WASHINGTON - While the international media spotlight remains fixed on the war in Iraq, another war waged thousands of miles away in Central Africa has killed more people than any conflict since World War II, according to a report released this week by a major U.S.-based refugee advocacy group.
The International Rescue Committee (IRC) has completed a mortality study that estimates the number of dead caused by the five-year-old war in the Democratic Republic of Congo at more than 3.3 million, the largest toll of any conflict in recorded African history.
"This is a humanitarian catastrophe of horrid and shocking proportions," said George Rupp, IRC's president. "The worst mortality projections in the event of a lengthy war in Iraq, and the death toll from all the recent wars in the Balkans don't even come close."
"Yet the crisis has received scant attention from international donors and the media," he added.
The study was released on the heels of reports of a massacre of as many as 1,000 members of the Hema ethnic group in the northeastern province of Ituri, the cockpit of serious inter-ethnic warfare in a part of the country that has been occupied by Ugandan troops who first intervened on the side of a rebel army in 1998. Subsequent reports by United Nations monitors, however, put the number slain by Lendu attackers in the latest round of killing at between 150-300 with hundreds more wounded.
Still, the UN High Commissioner for Human Rights, Sergio Vieira de Mello, declared in Geneva Tuesday that those responsible should be considered for prosecution by the new International Criminal Court (ICC), which has just been constituted in the Hague to try cases of genocide, crimes against humanity and war crimes.
"The perpetrators of these atrocities will be placed under the spotlight and will be obliged to answer for their actions," he said. Uganda has denied any involvement by its troops, despite their presence in the region.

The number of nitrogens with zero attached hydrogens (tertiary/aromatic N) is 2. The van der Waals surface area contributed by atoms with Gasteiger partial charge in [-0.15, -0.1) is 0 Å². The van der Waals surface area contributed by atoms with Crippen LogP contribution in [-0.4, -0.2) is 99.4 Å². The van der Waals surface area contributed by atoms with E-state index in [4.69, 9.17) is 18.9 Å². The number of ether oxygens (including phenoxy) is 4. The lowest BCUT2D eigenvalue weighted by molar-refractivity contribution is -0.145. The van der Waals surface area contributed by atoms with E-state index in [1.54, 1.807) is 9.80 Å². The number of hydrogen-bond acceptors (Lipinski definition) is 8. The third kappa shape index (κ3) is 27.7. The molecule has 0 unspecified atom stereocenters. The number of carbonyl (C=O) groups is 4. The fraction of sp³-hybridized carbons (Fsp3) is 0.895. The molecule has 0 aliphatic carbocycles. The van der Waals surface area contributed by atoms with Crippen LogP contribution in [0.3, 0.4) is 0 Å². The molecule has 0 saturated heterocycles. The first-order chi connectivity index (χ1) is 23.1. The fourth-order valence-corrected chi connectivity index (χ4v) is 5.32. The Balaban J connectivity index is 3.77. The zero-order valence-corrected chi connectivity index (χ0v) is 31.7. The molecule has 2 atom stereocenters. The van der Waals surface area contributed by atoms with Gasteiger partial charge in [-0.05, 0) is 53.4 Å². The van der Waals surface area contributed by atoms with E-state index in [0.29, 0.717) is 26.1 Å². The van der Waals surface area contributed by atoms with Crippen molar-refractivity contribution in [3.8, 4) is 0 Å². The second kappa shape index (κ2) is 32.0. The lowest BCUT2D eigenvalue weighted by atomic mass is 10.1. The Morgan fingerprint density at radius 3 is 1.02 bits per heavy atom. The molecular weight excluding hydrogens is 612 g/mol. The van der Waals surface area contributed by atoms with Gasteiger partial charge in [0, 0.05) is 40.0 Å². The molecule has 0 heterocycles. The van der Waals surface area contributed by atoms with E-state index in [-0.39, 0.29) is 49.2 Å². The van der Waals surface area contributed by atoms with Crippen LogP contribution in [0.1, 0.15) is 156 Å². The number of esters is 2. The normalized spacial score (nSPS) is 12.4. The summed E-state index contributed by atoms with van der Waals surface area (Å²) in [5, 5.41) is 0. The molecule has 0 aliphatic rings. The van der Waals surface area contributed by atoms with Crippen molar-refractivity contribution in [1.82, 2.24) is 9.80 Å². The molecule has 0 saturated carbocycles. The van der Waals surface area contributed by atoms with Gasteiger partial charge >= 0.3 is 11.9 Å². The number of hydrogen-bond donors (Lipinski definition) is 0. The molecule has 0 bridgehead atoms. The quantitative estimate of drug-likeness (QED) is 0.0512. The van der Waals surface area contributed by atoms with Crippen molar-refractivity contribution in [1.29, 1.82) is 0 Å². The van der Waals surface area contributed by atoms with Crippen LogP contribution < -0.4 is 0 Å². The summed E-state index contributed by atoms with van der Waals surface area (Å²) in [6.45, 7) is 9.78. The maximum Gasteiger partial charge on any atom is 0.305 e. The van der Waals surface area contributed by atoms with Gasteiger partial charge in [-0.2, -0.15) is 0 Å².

The latest massacres, which occurred last week in some 15 villages, came just a day after a peace agreement between the government of President Joseph Kabila, several rebel and opposition groups, and representatives of civil society. Among other provisions, it authorizes Kabila to remain as president for two years, after which new elections would be held at all levels in the DRC.
The latest massacres, however, have underlined the limited relevance of the 19-month-old peace process to the many civil and ethnic conflicts that continue to roil much of the country, especially in the northeast.
On Wednesday South African President Thabo Mbeki hosted a meeting of leaders from the Great Lakes region, including Kabila, the heads of government of Rwanda and Uganda--which have both intervened in the war--and Tanzania. Diplomats were hoping to persuade Rwanda, which withdrew its forces late last year, against following through on recent threats to re-enter the country and take Ugandan forces with which it was previously allied.
Of the more than three million people killed in the DRC, according to the IRC report, only about ten percent died violently; the rest were victims of starvation and disease resulting from the activities of the various armed groups, which, in addition to forces from Uganda and Rwanda, also included troops from Zimbabwe, Namibia, and Angola, as well as the DRC army, Rwandan Hutu rebel groups, and a variety of indigenous ethnic and political groups and militias.
Millions were forced to flee from their homes and live in the wild, with no access to medical care or regular food or cooking supplies. The vast majority perished from easily treatable diseases and malnutrition; young children were the least likely to survive. In three of ten health zones visited by IRC research teams, more than half the children had died before reaching the age of two.
The IRC stressed that there has been significant improvement in the situation over the past year, compared to the three years before that. It found that the death rate related to the war fell by 90 percent last year, mainly due to the withdrawal of most of the foreign forces and the deployment of some 5,500 UN observers to monitor the situation. As a result, relief organizations like the IRC have been able to expand their reach into previously inaccessible areas.
But progress remains fragile, as last week's massacres demonstrate. "Unless there is rapid and bold international investment in strengthening this peace process, all that has been gained in Congo could be lost," Rupp said. "We hope the findings in this report compel the international community to take action."
Copyright 2003 OneWorld.net